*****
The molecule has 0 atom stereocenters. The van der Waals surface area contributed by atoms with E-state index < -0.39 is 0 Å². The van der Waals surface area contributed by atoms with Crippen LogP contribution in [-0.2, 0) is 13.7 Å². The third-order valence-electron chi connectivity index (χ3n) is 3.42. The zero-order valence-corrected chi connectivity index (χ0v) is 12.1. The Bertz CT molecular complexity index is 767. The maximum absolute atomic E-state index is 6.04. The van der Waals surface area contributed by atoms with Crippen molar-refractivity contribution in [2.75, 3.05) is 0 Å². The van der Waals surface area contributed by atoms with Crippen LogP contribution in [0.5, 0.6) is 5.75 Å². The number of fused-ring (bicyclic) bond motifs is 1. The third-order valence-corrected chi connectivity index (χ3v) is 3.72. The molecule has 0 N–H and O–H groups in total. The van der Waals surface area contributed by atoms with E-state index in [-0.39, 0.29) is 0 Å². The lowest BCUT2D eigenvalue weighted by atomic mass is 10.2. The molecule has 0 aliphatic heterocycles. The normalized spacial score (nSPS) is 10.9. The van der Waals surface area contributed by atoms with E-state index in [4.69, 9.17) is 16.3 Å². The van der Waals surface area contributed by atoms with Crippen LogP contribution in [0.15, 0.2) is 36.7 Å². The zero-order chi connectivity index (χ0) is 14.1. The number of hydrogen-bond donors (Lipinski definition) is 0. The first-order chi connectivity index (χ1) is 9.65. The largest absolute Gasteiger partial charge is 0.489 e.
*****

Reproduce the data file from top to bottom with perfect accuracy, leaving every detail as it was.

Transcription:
The molecule has 0 atom stereocenters. The van der Waals surface area contributed by atoms with E-state index < -0.39 is 0 Å². The van der Waals surface area contributed by atoms with Crippen LogP contribution in [-0.2, 0) is 13.7 Å². The third-order valence-electron chi connectivity index (χ3n) is 3.42. The zero-order valence-corrected chi connectivity index (χ0v) is 12.1. The Bertz CT molecular complexity index is 767. The maximum absolute atomic E-state index is 6.04. The van der Waals surface area contributed by atoms with Crippen molar-refractivity contribution in [2.75, 3.05) is 0 Å². The van der Waals surface area contributed by atoms with Crippen LogP contribution in [0.5, 0.6) is 5.75 Å². The number of fused-ring (bicyclic) bond motifs is 1. The third-order valence-corrected chi connectivity index (χ3v) is 3.72. The molecule has 0 N–H and O–H groups in total. The van der Waals surface area contributed by atoms with E-state index in [-0.39, 0.29) is 0 Å². The lowest BCUT2D eigenvalue weighted by atomic mass is 10.2. The molecule has 0 aliphatic heterocycles. The normalized spacial score (nSPS) is 10.9. The van der Waals surface area contributed by atoms with E-state index in [4.69, 9.17) is 16.3 Å². The van der Waals surface area contributed by atoms with Crippen LogP contribution in [0.15, 0.2) is 36.7 Å². The zero-order chi connectivity index (χ0) is 14.1. The number of hydrogen-bond donors (Lipinski definition) is 0. The first-order chi connectivity index (χ1) is 9.65. The largest absolute Gasteiger partial charge is 0.489 e.